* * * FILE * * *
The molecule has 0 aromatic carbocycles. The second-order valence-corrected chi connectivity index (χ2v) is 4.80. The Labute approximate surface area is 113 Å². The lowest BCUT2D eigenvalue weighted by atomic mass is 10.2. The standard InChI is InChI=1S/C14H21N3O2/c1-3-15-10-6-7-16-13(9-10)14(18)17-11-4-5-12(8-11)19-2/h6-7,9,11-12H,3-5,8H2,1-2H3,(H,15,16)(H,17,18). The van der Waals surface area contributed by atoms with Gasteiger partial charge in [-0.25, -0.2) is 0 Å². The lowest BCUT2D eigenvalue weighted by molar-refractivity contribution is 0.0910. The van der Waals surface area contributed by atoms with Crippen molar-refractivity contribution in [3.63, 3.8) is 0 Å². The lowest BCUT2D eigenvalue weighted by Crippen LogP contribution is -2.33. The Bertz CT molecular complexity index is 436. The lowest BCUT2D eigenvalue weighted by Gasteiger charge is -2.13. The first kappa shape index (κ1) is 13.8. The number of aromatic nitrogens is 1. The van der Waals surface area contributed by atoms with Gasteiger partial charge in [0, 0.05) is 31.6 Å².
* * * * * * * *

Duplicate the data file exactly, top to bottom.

The molecule has 0 aromatic carbocycles. The second-order valence-corrected chi connectivity index (χ2v) is 4.80. The Labute approximate surface area is 113 Å². The lowest BCUT2D eigenvalue weighted by atomic mass is 10.2. The standard InChI is InChI=1S/C14H21N3O2/c1-3-15-10-6-7-16-13(9-10)14(18)17-11-4-5-12(8-11)19-2/h6-7,9,11-12H,3-5,8H2,1-2H3,(H,15,16)(H,17,18). The van der Waals surface area contributed by atoms with Gasteiger partial charge in [-0.25, -0.2) is 0 Å². The lowest BCUT2D eigenvalue weighted by molar-refractivity contribution is 0.0910. The van der Waals surface area contributed by atoms with Crippen molar-refractivity contribution in [3.63, 3.8) is 0 Å². The lowest BCUT2D eigenvalue weighted by Crippen LogP contribution is -2.33. The Bertz CT molecular complexity index is 436. The lowest BCUT2D eigenvalue weighted by Gasteiger charge is -2.13. The first kappa shape index (κ1) is 13.8. The number of aromatic nitrogens is 1. The van der Waals surface area contributed by atoms with Gasteiger partial charge in [0, 0.05) is 31.6 Å².